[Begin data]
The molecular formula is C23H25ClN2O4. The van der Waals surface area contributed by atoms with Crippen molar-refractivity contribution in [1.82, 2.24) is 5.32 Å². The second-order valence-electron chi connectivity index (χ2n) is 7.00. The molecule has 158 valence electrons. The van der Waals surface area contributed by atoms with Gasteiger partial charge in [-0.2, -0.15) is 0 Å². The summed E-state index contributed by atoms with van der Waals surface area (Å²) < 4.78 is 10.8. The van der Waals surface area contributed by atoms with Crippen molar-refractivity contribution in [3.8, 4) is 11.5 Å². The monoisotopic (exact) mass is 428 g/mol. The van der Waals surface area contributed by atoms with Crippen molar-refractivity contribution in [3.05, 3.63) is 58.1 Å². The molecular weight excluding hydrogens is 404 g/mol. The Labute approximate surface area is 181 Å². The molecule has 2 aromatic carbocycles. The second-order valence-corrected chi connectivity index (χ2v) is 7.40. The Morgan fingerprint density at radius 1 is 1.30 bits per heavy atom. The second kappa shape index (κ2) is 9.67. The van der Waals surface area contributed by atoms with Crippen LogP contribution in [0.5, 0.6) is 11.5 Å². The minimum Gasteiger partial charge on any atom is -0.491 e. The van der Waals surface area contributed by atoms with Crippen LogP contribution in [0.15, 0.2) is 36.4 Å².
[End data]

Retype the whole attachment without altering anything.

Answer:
The molecular formula is C23H25ClN2O4. The van der Waals surface area contributed by atoms with Crippen molar-refractivity contribution in [1.82, 2.24) is 5.32 Å². The second-order valence-electron chi connectivity index (χ2n) is 7.00. The molecule has 158 valence electrons. The van der Waals surface area contributed by atoms with Gasteiger partial charge in [-0.2, -0.15) is 0 Å². The summed E-state index contributed by atoms with van der Waals surface area (Å²) < 4.78 is 10.8. The van der Waals surface area contributed by atoms with Crippen molar-refractivity contribution in [3.8, 4) is 11.5 Å². The monoisotopic (exact) mass is 428 g/mol. The van der Waals surface area contributed by atoms with Crippen molar-refractivity contribution in [3.05, 3.63) is 58.1 Å². The molecular weight excluding hydrogens is 404 g/mol. The Labute approximate surface area is 181 Å². The molecule has 2 aromatic carbocycles. The second-order valence-corrected chi connectivity index (χ2v) is 7.40. The Morgan fingerprint density at radius 1 is 1.30 bits per heavy atom. The second kappa shape index (κ2) is 9.67. The van der Waals surface area contributed by atoms with Crippen LogP contribution in [0.5, 0.6) is 11.5 Å². The minimum Gasteiger partial charge on any atom is -0.491 e. The van der Waals surface area contributed by atoms with Crippen LogP contribution in [0.15, 0.2) is 36.4 Å².